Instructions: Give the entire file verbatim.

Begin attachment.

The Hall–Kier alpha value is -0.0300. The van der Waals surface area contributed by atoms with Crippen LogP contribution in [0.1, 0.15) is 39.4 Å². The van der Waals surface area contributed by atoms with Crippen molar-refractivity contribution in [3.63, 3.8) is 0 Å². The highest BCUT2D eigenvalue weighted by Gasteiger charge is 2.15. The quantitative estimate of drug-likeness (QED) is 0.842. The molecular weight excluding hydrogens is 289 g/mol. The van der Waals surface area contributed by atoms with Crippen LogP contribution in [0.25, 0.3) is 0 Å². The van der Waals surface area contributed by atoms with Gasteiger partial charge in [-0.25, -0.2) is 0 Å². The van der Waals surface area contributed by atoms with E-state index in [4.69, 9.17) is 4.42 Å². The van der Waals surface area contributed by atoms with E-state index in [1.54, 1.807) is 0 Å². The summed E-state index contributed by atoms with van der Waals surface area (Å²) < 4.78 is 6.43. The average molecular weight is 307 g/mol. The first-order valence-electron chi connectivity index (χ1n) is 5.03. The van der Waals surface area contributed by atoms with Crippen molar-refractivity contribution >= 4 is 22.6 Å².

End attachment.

The Hall–Kier alpha value is -0.0300. The van der Waals surface area contributed by atoms with Crippen LogP contribution in [0.1, 0.15) is 39.4 Å². The van der Waals surface area contributed by atoms with Crippen molar-refractivity contribution in [3.63, 3.8) is 0 Å². The highest BCUT2D eigenvalue weighted by Gasteiger charge is 2.15. The quantitative estimate of drug-likeness (QED) is 0.842. The molecular weight excluding hydrogens is 289 g/mol. The van der Waals surface area contributed by atoms with Crippen LogP contribution in [0.25, 0.3) is 0 Å². The van der Waals surface area contributed by atoms with Gasteiger partial charge in [-0.25, -0.2) is 0 Å². The van der Waals surface area contributed by atoms with E-state index in [4.69, 9.17) is 4.42 Å². The van der Waals surface area contributed by atoms with E-state index in [1.54, 1.807) is 0 Å². The summed E-state index contributed by atoms with van der Waals surface area (Å²) < 4.78 is 6.43. The average molecular weight is 307 g/mol. The first-order valence-electron chi connectivity index (χ1n) is 5.03. The van der Waals surface area contributed by atoms with Crippen molar-refractivity contribution >= 4 is 22.6 Å².